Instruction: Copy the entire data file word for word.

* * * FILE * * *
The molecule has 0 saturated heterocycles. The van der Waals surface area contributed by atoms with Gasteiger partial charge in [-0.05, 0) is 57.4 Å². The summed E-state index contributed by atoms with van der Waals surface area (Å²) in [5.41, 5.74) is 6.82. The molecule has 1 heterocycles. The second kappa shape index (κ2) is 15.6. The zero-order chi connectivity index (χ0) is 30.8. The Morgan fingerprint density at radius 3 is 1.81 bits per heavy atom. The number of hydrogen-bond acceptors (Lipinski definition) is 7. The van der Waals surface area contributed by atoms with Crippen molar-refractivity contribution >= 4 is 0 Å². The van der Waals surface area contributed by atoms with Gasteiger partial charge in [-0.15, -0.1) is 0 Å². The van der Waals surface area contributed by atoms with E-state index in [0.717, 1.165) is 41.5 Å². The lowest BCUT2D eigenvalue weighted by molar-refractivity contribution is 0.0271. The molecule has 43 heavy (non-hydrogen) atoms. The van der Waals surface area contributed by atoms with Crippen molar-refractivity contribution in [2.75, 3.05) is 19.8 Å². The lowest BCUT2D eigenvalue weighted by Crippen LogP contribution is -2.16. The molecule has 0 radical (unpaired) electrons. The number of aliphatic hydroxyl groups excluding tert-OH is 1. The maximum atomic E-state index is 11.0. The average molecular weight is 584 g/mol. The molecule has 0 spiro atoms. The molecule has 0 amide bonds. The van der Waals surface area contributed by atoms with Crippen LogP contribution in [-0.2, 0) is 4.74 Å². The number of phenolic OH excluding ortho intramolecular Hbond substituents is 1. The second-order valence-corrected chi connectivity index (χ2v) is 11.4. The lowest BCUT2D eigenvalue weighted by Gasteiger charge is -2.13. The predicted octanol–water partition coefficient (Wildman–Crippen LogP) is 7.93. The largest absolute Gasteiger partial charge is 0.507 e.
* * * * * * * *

The molecule has 0 saturated heterocycles. The van der Waals surface area contributed by atoms with Gasteiger partial charge in [-0.05, 0) is 57.4 Å². The summed E-state index contributed by atoms with van der Waals surface area (Å²) in [5.41, 5.74) is 6.82. The molecule has 1 heterocycles. The second kappa shape index (κ2) is 15.6. The zero-order chi connectivity index (χ0) is 30.8. The Morgan fingerprint density at radius 3 is 1.81 bits per heavy atom. The number of hydrogen-bond acceptors (Lipinski definition) is 7. The van der Waals surface area contributed by atoms with Crippen molar-refractivity contribution >= 4 is 0 Å². The van der Waals surface area contributed by atoms with Gasteiger partial charge in [-0.15, -0.1) is 0 Å². The van der Waals surface area contributed by atoms with E-state index in [0.717, 1.165) is 41.5 Å². The lowest BCUT2D eigenvalue weighted by molar-refractivity contribution is 0.0271. The molecule has 43 heavy (non-hydrogen) atoms. The van der Waals surface area contributed by atoms with Crippen molar-refractivity contribution in [2.75, 3.05) is 19.8 Å². The lowest BCUT2D eigenvalue weighted by Crippen LogP contribution is -2.16. The molecule has 0 radical (unpaired) electrons. The number of aliphatic hydroxyl groups excluding tert-OH is 1. The maximum atomic E-state index is 11.0. The average molecular weight is 584 g/mol. The molecule has 0 spiro atoms. The molecule has 0 amide bonds. The van der Waals surface area contributed by atoms with Crippen LogP contribution in [-0.2, 0) is 4.74 Å². The number of phenolic OH excluding ortho intramolecular Hbond substituents is 1. The second-order valence-corrected chi connectivity index (χ2v) is 11.4. The lowest BCUT2D eigenvalue weighted by Gasteiger charge is -2.13. The predicted octanol–water partition coefficient (Wildman–Crippen LogP) is 7.93. The largest absolute Gasteiger partial charge is 0.507 e.